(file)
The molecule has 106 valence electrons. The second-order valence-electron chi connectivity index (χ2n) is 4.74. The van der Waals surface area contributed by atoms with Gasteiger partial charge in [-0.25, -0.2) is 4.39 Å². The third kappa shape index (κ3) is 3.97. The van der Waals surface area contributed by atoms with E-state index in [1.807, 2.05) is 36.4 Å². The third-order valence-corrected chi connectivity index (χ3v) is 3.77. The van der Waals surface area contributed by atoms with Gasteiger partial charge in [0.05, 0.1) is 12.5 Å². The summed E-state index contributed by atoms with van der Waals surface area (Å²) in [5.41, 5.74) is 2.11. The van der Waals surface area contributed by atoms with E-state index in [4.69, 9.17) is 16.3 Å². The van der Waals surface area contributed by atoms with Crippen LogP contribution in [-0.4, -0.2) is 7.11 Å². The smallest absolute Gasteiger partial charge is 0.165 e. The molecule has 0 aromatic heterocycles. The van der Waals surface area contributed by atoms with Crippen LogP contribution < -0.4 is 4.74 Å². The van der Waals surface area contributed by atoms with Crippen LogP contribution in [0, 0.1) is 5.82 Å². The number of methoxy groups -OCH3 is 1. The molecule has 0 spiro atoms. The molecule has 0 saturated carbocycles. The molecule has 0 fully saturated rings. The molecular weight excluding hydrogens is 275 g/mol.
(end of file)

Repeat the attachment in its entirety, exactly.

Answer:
The molecule has 106 valence electrons. The second-order valence-electron chi connectivity index (χ2n) is 4.74. The van der Waals surface area contributed by atoms with Gasteiger partial charge in [-0.25, -0.2) is 4.39 Å². The third kappa shape index (κ3) is 3.97. The van der Waals surface area contributed by atoms with E-state index in [1.807, 2.05) is 36.4 Å². The third-order valence-corrected chi connectivity index (χ3v) is 3.77. The van der Waals surface area contributed by atoms with Gasteiger partial charge in [0.05, 0.1) is 12.5 Å². The summed E-state index contributed by atoms with van der Waals surface area (Å²) in [5.41, 5.74) is 2.11. The van der Waals surface area contributed by atoms with E-state index in [4.69, 9.17) is 16.3 Å². The van der Waals surface area contributed by atoms with Crippen LogP contribution in [-0.4, -0.2) is 7.11 Å². The smallest absolute Gasteiger partial charge is 0.165 e. The molecule has 0 aromatic heterocycles. The van der Waals surface area contributed by atoms with Crippen LogP contribution < -0.4 is 4.74 Å². The van der Waals surface area contributed by atoms with Crippen LogP contribution in [0, 0.1) is 5.82 Å². The number of methoxy groups -OCH3 is 1. The molecule has 0 spiro atoms. The molecule has 0 saturated carbocycles. The molecule has 0 fully saturated rings. The molecular weight excluding hydrogens is 275 g/mol.